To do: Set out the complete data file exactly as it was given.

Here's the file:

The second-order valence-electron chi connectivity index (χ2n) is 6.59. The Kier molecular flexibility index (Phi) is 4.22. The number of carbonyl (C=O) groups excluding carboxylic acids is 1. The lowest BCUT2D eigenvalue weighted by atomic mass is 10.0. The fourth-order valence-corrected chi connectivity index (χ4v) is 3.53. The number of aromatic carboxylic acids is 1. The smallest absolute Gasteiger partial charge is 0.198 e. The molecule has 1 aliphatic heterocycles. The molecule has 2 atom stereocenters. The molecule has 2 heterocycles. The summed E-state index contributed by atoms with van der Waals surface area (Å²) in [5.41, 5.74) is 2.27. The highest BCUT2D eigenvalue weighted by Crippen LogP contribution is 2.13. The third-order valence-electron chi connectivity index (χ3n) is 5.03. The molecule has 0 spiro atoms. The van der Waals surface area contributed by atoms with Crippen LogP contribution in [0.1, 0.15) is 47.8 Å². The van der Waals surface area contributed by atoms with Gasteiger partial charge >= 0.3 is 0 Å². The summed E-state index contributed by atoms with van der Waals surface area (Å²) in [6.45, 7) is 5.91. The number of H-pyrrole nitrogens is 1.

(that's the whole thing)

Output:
The second-order valence-electron chi connectivity index (χ2n) is 6.59. The Kier molecular flexibility index (Phi) is 4.22. The number of carbonyl (C=O) groups excluding carboxylic acids is 1. The lowest BCUT2D eigenvalue weighted by atomic mass is 10.0. The fourth-order valence-corrected chi connectivity index (χ4v) is 3.53. The number of aromatic carboxylic acids is 1. The smallest absolute Gasteiger partial charge is 0.198 e. The molecule has 1 aliphatic heterocycles. The molecule has 2 atom stereocenters. The molecule has 2 heterocycles. The summed E-state index contributed by atoms with van der Waals surface area (Å²) in [5.41, 5.74) is 2.27. The highest BCUT2D eigenvalue weighted by Crippen LogP contribution is 2.13. The third-order valence-electron chi connectivity index (χ3n) is 5.03. The molecule has 0 spiro atoms. The van der Waals surface area contributed by atoms with Crippen LogP contribution in [0.1, 0.15) is 47.8 Å². The van der Waals surface area contributed by atoms with Gasteiger partial charge >= 0.3 is 0 Å². The summed E-state index contributed by atoms with van der Waals surface area (Å²) in [6.45, 7) is 5.91. The number of H-pyrrole nitrogens is 1.